A formal description of the BCR lineage tree reconstruction is as follows. Given a set of observed BCR sequences and a root sequence, the maximum parsimony criterion would like to identify the minimum-sized directed tree structure with necessary intermediate sequences, where each directed edge in the tree represents a one-base operation (mutation, insertion and deletion), and all observed sequences are reachable from the root.

GLaMST reconstructs BCR lineage trees based on the minimum-spanning-tree (MST) [18, 19]. Figure 1 shows an outline of this algorithm. We first compute the pairwise edit-distances [20] of the observed sequences including the root node. These pairwise distances reflect the landscape of the observed sequences, in terms of their relative distances and directions with respect to the root node. The algorithm is initialized by considering the root sequence as the root node of the tree, the observed sequences as observed nodes, and no edges. We then grow the tree from the root node by adding directed edges and necessary intermediate nodes toward directions that are more populated by the observed sequences, and iteratively grow the tree until all the observed nodes are reachable from the root node. Observed nodes can either be internal nodes or leaf nodes of the tree, depending on whether they have descendants that are also observed nodes.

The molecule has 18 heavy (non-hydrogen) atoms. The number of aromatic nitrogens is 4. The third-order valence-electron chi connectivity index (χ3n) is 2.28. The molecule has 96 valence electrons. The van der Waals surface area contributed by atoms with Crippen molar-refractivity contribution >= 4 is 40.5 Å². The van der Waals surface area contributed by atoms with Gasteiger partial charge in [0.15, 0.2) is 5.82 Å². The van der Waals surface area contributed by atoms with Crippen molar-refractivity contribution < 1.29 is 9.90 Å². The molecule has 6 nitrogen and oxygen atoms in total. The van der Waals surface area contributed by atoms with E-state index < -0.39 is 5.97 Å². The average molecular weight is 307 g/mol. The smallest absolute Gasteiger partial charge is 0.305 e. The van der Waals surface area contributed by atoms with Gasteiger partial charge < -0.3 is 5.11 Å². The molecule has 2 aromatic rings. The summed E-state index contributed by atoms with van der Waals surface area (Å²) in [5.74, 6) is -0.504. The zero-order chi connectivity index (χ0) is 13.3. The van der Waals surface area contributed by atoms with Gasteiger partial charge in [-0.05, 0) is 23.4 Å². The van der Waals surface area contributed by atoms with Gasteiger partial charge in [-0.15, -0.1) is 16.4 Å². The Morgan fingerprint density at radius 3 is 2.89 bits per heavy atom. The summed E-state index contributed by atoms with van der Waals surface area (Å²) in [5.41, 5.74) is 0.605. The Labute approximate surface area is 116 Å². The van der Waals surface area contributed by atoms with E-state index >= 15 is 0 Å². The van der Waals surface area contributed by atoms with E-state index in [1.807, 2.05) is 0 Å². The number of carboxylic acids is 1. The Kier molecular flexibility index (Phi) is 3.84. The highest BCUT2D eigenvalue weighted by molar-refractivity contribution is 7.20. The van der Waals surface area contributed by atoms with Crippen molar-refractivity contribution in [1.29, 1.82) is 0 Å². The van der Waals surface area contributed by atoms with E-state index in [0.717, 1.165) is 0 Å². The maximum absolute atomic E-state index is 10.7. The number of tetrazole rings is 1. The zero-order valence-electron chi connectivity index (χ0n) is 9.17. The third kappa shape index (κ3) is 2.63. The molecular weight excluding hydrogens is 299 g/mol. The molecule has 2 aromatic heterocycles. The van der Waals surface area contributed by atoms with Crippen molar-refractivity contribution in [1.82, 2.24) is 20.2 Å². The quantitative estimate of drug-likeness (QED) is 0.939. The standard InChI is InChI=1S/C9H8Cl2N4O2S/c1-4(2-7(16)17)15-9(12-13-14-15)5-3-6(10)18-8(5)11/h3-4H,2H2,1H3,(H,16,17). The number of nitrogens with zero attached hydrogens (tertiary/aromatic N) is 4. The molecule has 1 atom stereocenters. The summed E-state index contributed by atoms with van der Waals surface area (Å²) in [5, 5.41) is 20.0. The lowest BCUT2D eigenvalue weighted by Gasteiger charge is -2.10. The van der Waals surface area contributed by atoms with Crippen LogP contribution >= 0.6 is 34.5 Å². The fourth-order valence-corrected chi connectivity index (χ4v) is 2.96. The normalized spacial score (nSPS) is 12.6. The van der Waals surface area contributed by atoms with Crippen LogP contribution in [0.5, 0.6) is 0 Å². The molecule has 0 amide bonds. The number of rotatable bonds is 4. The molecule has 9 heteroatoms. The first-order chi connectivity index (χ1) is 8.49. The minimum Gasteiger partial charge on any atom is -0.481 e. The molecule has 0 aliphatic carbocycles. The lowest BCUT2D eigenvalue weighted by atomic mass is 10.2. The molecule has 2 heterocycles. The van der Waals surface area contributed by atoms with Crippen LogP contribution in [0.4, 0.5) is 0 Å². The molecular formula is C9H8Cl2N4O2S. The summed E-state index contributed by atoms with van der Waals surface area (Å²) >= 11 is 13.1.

### Compute edit-distance

The edit-distance from one sequence to another sequence is the size of the minimal set of operations that can convert the first sequence into the second one [20]. In the context of DNA or RNA sequence alignment, one operation is mutation, insertion, or deletion of one base position. This distance metric is symmetric. We compute the pairwise edit-distances using the Wagner-Fischer algorithm, which is a dynamic programming algorithm with time complexity of *o*(*m**n*), where *m* and *n* are the lengths of the two query sequences [21].